NIH Celebrates PA Week
A patient’s first encounter with a physician assistant (PA) might be met with skepticism. Who is this “assistant” examining me? Where’s the doctor?
There are more than 123,000 PAs working across the country in every medical field from pediatrics to internal medicine to surgery. They conduct physical exams, record medical histories, order and interpret lab results and prescribe medications.
PA education is a graduate-level program completed after an undergraduate degree that must prepare students for higher level basic and medical science courses. After graduation, all PAs must pass a rigorous national certification exam that is required for licensing at the state level. There are more than 230 accredited PA programs nationwide.
At NIH, there are some 45 PAs working in clinical research, providing medical care for patients on various protocols. Some of them took a quick break from their busy day to attend NIH’s annual PA Week celebration held Oct. 12 in the Clinical Center’s southeast patio room.
A year ago, Rep. Karen Bass (D-CA), the one PA in Congress, introduced legislation designating Oct. 6-12 as National PA Week. Capt. Josef Rivero, a PHS officer and NHLBI associate investigator who led the group effort to get the legislation sponsored, read aloud the PA proclamation, which raises awareness and appreciation for the profession.
Keynote speaker Dr. Lisa Alexander noted the exponential growth of the field. She was excited to learn from a colleague recently that Brigham and Women’s Hospital in Boston, for example, has a robust workforce but is still interested in recruiting more PAs. “In my lifetime, I never thought a hospital would be looking to fill 60 positions for PAs at one time,” said Alexander, professor at George Washington University and president, Physician Assistant Education Association.
The profession has historically been linked to the military, with many veterans seeking to expand their service training to become PAs. During the last 15 years, changes in the demographics of incoming students have taken place, including more women. These changes are not unique to the PA field, where many see flexibility and work-life balance as attractive features of the career.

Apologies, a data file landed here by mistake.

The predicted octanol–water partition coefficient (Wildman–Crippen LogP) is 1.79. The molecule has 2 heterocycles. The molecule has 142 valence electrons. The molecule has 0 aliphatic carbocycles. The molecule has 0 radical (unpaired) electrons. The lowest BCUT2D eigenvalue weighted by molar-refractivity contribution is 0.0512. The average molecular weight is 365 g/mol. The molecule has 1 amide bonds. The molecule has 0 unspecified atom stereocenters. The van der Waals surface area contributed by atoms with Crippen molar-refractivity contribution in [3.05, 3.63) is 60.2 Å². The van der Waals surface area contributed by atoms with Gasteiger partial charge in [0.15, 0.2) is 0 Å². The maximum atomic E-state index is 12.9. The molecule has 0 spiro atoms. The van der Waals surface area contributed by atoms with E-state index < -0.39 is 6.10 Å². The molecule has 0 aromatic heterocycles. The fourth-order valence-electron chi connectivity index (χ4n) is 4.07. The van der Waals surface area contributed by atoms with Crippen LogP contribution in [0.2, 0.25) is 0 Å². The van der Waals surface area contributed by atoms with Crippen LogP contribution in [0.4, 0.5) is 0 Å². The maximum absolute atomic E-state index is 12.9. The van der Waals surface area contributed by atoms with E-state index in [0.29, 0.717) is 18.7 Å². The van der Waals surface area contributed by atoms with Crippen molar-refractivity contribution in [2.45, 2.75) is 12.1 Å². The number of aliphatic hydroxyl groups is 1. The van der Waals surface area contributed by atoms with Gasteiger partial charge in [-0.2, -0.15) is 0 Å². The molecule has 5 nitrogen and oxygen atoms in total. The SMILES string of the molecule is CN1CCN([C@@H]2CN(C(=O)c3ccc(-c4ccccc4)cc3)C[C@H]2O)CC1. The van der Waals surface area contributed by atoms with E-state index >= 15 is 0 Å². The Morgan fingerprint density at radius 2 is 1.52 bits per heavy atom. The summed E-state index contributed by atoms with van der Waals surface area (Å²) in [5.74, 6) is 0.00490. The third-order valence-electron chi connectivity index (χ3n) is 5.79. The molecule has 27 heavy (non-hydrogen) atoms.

“What I look for in an applicant is someone who’s had some life experience and can multi-task,” said Alexander, who is also a PA, clinician and researcher. “There haven’t been any studies demonstrating that clinical experience is a predictor of success; however it makes the student, I think, a much more sought-after commodity in the sense that they have exposure to patients who are at their most vulnerable or they may have a working knowledge of the vernacular that we use in medicine that sometimes we try to teach but you can’t get unless you’re embedded in the system.”
The younger PAs might not remember the advocacy efforts that helped the profession progress to where it is today, said Alexander. In the early years, after the field was established in 1967, the American Academy of PAs (AAPA) played a critical role in recognizing and advancing the profession, including lobbying for prescription-writing privileges.
Today, the AAPA is working to modernize the state laws that govern PA practice by advocating for policy that removes administrative barriers to hiring PAs. In many states, laws that govern PA practice include stipulations related to physician supervision, which requires additional paperwork and burdens that can delay the licensure and hiring process.
“We’re not looking for independent practice,” said Alexander. “We’re just looking to reduce the administrative burdens that can negatively impact effective utilization of PAs.”
With physician shortages still predicted by various workforce experts, a strong PA workforce will be needed to collaborate with physicians to effectively care for the ever-growing number of patients seeking care, she added.
“We look at patient care as a team effort and with that messaging I think we stand to preserve the profession we so dearly love.”